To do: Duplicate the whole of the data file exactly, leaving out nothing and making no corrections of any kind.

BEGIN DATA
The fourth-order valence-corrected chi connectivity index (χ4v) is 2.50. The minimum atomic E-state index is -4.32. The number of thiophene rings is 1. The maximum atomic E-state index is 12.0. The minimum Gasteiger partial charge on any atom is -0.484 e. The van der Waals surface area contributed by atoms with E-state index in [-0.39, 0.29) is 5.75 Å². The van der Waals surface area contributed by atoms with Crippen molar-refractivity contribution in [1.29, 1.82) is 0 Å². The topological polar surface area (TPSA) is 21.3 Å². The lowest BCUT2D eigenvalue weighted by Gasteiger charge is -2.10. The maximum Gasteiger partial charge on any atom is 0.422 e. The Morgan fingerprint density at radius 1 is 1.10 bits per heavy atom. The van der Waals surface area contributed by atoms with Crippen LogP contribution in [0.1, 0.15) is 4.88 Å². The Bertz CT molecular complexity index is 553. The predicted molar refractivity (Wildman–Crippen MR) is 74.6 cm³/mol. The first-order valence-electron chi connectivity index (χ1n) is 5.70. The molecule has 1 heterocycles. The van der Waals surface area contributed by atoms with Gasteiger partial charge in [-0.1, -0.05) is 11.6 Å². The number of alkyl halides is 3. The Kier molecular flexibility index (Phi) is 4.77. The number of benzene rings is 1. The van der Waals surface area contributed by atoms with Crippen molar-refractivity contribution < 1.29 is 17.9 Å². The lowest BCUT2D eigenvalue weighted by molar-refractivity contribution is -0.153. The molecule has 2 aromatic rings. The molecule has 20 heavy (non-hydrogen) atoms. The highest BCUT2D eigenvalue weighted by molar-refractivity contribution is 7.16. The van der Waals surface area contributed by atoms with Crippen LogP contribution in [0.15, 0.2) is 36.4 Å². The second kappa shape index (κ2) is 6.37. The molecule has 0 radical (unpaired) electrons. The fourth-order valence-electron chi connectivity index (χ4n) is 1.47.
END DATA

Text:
The fourth-order valence-corrected chi connectivity index (χ4v) is 2.50. The minimum atomic E-state index is -4.32. The number of thiophene rings is 1. The maximum atomic E-state index is 12.0. The minimum Gasteiger partial charge on any atom is -0.484 e. The van der Waals surface area contributed by atoms with E-state index in [-0.39, 0.29) is 5.75 Å². The van der Waals surface area contributed by atoms with Crippen molar-refractivity contribution in [1.29, 1.82) is 0 Å². The topological polar surface area (TPSA) is 21.3 Å². The lowest BCUT2D eigenvalue weighted by Gasteiger charge is -2.10. The maximum Gasteiger partial charge on any atom is 0.422 e. The Morgan fingerprint density at radius 1 is 1.10 bits per heavy atom. The van der Waals surface area contributed by atoms with Crippen LogP contribution in [0.1, 0.15) is 4.88 Å². The Bertz CT molecular complexity index is 553. The predicted molar refractivity (Wildman–Crippen MR) is 74.6 cm³/mol. The first-order valence-electron chi connectivity index (χ1n) is 5.70. The molecule has 1 heterocycles. The van der Waals surface area contributed by atoms with Gasteiger partial charge in [-0.1, -0.05) is 11.6 Å². The number of alkyl halides is 3. The Kier molecular flexibility index (Phi) is 4.77. The number of benzene rings is 1. The van der Waals surface area contributed by atoms with Crippen molar-refractivity contribution < 1.29 is 17.9 Å². The lowest BCUT2D eigenvalue weighted by molar-refractivity contribution is -0.153. The molecule has 2 aromatic rings. The molecule has 20 heavy (non-hydrogen) atoms. The highest BCUT2D eigenvalue weighted by molar-refractivity contribution is 7.16. The van der Waals surface area contributed by atoms with Crippen LogP contribution in [0.15, 0.2) is 36.4 Å². The second kappa shape index (κ2) is 6.37. The molecule has 0 radical (unpaired) electrons. The fourth-order valence-electron chi connectivity index (χ4n) is 1.47.